The Molecular Primatology Laboratory is one of the best equipped molecular anthropology laboratories in the country. The main laboratory on the fourth floor consists of over 2000 square feet with bench space for up to 10 researchers. Equipment includes an ABI 3730 Automated DNA Analysis System, a QIAxtractor 96 well automated DNA extraction system, nine 96-well thermocyclers, a BioRad iQ5 Realtime PCRsystem, DNA fluorometer, high voltage power supplies, numerous freezers and refrigerators, three UV-crosslinkers, ice machine, incubators, ovens, environmental shaker, centrifuges, various electrophoresis units, balances, gel photography station, safety equipment and autoclave. A chemical fume hood and three HEPA-filtered laminar flow hoods with UV-lighting are present. A DNA extraction and RNA processing room is located on the second floor of the Anthropology building with all necessary equipment listed above to allow the extraction of low copy number DNAs from exotic sources such as feces, bone, teeth, hair, museum skins and other biological detritus, so as to avoid DNA contamination from the main laboratory. A computer room equipped with six Macintosh and two Windows based workstations along with a high speed server is adjacent to the laboratory. Our research group is associated with the NYU Center for Genomics and Systems Biology and has access to their Core facility as well as access to the NYU Langone Medical Center’s Genome Technology Center.

Endocrinology Laboratory

Dr. James Higham runs the Primate Hormone And Behavior laboratory, an enzyme-immuno assay laboratory for the non-invasive measurement of nonhuman and human physiological measures. This lab is used for teaching, training and for research. Projects that are currently underway in the laboratory include the measurement of: urinary C-peptide of insulin in adult female rhesus macaques on Cayo Santiago and chacma baboons from the cape of South Africa; salivary cortisol and salivary alpha amylase from juvenile rhesus macaques and juvenile humans; and urinary immune markers from adult male rhesus macaques. These physiological measures are combined with behavioral, morphological and life-history data in our studies of primate behavioral and evolutionary ecology.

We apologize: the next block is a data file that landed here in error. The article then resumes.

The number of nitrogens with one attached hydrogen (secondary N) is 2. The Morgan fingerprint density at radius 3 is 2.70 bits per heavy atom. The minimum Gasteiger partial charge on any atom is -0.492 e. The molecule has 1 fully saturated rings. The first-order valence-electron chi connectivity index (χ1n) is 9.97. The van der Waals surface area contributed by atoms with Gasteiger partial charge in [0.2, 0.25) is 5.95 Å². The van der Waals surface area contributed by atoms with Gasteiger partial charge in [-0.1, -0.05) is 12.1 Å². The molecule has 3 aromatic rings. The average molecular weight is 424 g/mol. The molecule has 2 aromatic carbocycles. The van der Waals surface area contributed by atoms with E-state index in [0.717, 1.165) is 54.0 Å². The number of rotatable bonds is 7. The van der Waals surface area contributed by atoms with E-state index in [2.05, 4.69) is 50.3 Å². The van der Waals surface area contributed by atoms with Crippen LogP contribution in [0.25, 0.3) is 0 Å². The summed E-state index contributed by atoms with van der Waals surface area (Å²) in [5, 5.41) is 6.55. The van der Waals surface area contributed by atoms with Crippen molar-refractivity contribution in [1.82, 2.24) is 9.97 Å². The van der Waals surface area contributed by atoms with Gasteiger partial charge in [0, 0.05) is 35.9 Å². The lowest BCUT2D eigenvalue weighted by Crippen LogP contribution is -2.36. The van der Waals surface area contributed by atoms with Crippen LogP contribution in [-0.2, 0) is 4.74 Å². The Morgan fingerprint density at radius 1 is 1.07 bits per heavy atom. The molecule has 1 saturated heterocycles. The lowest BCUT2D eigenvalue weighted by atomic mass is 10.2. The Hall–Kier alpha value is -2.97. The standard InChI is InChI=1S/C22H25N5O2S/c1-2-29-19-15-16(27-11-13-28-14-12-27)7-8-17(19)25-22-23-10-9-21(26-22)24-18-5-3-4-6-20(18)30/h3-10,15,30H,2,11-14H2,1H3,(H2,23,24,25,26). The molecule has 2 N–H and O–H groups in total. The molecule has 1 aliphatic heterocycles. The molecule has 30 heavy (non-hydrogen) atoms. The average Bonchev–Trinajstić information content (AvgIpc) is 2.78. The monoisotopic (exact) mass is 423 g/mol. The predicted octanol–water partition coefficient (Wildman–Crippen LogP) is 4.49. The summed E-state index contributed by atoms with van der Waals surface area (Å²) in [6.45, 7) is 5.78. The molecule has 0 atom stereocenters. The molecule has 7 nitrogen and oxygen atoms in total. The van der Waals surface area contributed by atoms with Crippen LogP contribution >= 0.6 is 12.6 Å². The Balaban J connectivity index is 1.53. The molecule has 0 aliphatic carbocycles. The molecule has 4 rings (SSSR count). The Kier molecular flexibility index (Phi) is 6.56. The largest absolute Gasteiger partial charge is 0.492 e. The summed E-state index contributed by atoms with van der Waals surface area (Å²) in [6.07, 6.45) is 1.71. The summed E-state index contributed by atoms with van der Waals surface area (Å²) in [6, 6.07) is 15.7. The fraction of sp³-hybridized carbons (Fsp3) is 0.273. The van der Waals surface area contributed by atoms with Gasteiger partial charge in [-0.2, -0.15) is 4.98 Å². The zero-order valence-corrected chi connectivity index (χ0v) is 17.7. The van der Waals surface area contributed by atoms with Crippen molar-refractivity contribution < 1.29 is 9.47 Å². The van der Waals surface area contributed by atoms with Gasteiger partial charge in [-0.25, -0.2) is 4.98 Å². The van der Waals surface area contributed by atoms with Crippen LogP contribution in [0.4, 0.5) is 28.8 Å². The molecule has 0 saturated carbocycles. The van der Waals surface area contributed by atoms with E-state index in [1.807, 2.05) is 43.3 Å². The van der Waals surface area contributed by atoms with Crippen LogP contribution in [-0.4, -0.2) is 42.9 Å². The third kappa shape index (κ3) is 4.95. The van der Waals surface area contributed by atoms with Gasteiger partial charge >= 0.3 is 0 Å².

Primate Behavior Field Studies

Gashaka-Gumti National Park, Nigeria

Dr. James Higham has conducted research at Gashaka-Gumti National Park, Nigeria, since 2003. This site has numerous primate species, including olive baboons, tantalus and patas monkeys, putty-nosed and mona guenons, black and white colobus monkeys, grey-cheeked mangabeys, and the largest remaining population of the ellioti chimpanzee subspecies. Previous and ongoing work includes work on baboon reproductive ecology, stress physiology and life-history, while new work at this site will aim to look at visual communication in mona and putty-nosed guenons. Our research combines hormonal measures from fecal and urine samples with behavioral observation, collection of image data, and long-term monitoring of life-history.

Cayo Santiago, Puerto Rico

Dr. James Higham conducts research on the genetics, physiology, behavior and morphology of rhesus macaques on Cayo Santiago Island, 1km off the East coast of Puerto Rico. Established in 1938, this island population has around 1000 individuals living in 6 naturally-formed social groups. Work takes place on all age-sex classes, including infants, juveniles, and both adult females and males. Our research has combined genetic data, both functional genetics and genetic parentage data to determine relatedness and reproductive success, with hormonal measures from blood, urine, feces and saliva, photographic data on visual signals, digital recordings of vocalizations, morphometric data collected on anaesthetized animals, behavioral observation, and long-term monitoring of individual development and life-history. This comprehensive approach has allowed traits and behaviors to be analyzed in terms of underlying genetics and physiology, while also assessing the long-term consequences of trait variation.